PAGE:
Positioned as a “decumulation” product for retirees and near-retirees, it’s probably no coincidence that the 4% target is nicely in line with the long-established 4% Rule discussed in this column earlier.
While a targeted return is NOT a guarantee—unlike the guaranteed but puny rates paid by GICs these days—Vanguard expects the product will attract a fair amount of money from income-oriented investors suffering sticker shock when their GICs mature. Currently, many 1-year GICs pay around 0.5%, ranging from as little as 0.3% to no more than 1.1%. Even going out to 5-year terms, they’re typically paying only 1.4%, ranging from under 1% to 2% in the best case.
Technically, those GIC returns are guaranteed, but a cynic might say they’re “guaranteed” to lose money on an after-tax, inflation-adjusted “real return” basis…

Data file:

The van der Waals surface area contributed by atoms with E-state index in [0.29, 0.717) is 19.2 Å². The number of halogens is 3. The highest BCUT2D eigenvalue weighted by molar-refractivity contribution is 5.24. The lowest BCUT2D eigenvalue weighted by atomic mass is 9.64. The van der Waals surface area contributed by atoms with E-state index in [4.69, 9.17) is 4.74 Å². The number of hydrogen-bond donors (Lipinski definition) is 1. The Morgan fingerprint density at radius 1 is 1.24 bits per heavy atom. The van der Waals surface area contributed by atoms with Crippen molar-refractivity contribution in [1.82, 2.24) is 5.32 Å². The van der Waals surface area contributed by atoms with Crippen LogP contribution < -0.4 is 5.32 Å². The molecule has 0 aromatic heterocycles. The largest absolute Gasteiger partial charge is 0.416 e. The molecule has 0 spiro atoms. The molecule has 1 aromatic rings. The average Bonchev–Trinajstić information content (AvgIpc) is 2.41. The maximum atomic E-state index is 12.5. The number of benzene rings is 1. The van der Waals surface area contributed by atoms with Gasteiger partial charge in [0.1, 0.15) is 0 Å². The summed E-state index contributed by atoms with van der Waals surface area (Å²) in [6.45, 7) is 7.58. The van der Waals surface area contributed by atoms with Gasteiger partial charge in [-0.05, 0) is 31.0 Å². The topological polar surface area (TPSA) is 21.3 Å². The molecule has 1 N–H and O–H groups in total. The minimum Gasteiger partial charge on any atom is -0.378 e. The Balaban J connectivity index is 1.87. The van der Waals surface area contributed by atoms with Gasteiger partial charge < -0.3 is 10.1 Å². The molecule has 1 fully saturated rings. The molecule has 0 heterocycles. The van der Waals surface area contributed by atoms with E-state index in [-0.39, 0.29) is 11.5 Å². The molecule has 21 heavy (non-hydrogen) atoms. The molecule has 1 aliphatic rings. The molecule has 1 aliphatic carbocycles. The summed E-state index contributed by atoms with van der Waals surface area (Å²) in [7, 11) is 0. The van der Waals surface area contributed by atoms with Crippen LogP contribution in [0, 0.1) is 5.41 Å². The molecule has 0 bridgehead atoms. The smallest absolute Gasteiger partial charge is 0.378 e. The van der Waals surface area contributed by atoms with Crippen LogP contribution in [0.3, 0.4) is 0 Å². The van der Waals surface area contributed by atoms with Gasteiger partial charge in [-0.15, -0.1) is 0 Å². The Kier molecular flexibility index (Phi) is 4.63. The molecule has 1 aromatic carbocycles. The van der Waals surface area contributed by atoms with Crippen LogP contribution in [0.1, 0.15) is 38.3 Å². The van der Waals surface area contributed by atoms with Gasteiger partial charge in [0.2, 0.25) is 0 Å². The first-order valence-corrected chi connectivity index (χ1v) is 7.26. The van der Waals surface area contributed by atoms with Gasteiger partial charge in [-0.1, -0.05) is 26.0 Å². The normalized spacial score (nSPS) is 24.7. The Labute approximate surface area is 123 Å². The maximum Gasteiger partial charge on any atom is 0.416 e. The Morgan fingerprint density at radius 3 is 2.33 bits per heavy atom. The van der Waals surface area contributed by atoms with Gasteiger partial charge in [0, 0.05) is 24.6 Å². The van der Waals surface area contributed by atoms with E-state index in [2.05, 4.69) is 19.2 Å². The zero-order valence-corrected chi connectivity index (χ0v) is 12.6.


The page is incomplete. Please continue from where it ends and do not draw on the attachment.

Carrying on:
Still, Canadians have generally remained cautious. Although 77% of us say we invest, nearly half (47%) are saving cash, with millennials most likely to shun the markets (57% are holding savings in cash), according to a BMO RRSP Study conducted by Pollara Strategic Insights.
Why the reticence? If a lack of insight is holding you back from investing, check out The MoneyShow Canada Virtual Expo, Sept. 29 to Oct. 1, 2020. Streamed live to your laptop screen, the show offers:
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